306 research outputs found

    Study on Blast Pressure Resistance of Foamed Concrete Material

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    Great demand exist for more efficient design to protect personals and critical components against explosion or blast wave, generated both accidentally and deliberately, in various blast scenarios in both civilian and military activities. Concrete is a common material used in protective design of structures. Recently, the demands on producing the lighter concrete material have become interest in concrete research. Foamed concrete is a possible alternative of lightweight concrete for producing intermediate strength capabilities with excellent thermal insulation, freeze-thaw resistance, high-impact resistance and good shock absorption. This paper explores the role and development of Blast Pressure Resistant Materials (BPRM’s) on foamed concrete. The explosive tests were conducted to determine the blast mitigating properties. The results show that when the foamed concrete density is increases the blast energy absorption capability will be decreases due to reduce of cavity volume. This is suggested that cavity plays an important role to dissipate and absorb the shock energy of the blast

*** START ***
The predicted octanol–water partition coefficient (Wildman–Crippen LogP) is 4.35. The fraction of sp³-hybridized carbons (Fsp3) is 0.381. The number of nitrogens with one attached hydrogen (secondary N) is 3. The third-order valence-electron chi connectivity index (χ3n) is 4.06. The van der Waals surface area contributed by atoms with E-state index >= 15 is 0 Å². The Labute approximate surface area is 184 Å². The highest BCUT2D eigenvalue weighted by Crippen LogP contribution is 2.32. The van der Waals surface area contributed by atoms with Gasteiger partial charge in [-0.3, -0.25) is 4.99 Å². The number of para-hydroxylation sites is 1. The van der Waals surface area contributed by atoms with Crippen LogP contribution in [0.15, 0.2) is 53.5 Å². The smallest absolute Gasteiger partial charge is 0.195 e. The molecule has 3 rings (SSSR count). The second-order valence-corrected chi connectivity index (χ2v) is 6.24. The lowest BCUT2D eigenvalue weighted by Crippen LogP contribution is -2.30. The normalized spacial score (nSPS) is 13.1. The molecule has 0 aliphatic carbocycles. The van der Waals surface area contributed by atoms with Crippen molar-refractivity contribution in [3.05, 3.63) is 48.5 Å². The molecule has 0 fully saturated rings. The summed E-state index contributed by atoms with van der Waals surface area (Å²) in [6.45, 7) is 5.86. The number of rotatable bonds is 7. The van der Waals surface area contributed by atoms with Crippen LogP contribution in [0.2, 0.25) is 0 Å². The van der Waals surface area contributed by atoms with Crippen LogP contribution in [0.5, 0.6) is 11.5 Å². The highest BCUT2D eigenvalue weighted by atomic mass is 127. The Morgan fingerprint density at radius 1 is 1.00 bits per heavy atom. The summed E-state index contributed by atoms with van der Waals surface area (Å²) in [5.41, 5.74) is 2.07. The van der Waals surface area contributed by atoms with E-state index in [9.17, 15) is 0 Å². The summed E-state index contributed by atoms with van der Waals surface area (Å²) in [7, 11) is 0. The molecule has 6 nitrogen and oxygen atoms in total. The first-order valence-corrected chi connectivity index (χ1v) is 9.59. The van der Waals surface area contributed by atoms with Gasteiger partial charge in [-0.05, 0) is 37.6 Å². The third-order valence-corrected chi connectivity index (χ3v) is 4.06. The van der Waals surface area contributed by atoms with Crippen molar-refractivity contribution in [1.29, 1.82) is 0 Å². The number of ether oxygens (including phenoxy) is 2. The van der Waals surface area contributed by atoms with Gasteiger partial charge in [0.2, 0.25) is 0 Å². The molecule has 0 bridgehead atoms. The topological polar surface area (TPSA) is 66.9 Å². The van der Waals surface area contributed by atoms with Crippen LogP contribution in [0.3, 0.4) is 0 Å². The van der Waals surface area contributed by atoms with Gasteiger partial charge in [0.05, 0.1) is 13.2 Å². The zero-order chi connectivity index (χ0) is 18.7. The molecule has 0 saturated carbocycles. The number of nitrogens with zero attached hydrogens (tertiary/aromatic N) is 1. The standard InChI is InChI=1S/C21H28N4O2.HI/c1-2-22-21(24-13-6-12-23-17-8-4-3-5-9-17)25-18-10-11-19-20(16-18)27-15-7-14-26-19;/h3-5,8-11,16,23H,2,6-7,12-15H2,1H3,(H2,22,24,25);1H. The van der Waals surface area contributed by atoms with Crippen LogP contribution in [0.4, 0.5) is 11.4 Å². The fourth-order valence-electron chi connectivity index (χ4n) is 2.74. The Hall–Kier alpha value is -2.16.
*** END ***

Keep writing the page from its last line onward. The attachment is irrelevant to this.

Universal impulse noise suppression using extended efficient nonparametric switching median filter

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    This paper presents a filtering algorithm called extended efficient nonparametric switching median (EENPSM) filter. The proposed filter is composed of a nonparametric easy to implement impulse noise detector and a recursive pixel restoration technique. Initially, the impulse detector classifies any possible impulsive noise pixels. Subsequently, the filtering phase replaces the detected noise pixels. In addition, the filtering phase employs fuzzy reasoning to deal with uncertainties present in local information. Contrary to the existing conventional filters that only focus on a particular impulse noise model, the EENPSM filter is capable of filtering all kinds of impulse noise (i.e. the random-valued and/or fixed-valued impulse noise models). Extensive qualitative and quantitative evaluations have shown that the EENPSM method performs better than some of the existing methods by giving better filtering performance

    Pollutant-Induced Modulation in Conformation and β-Lactamase Activity of Human Serum Albumin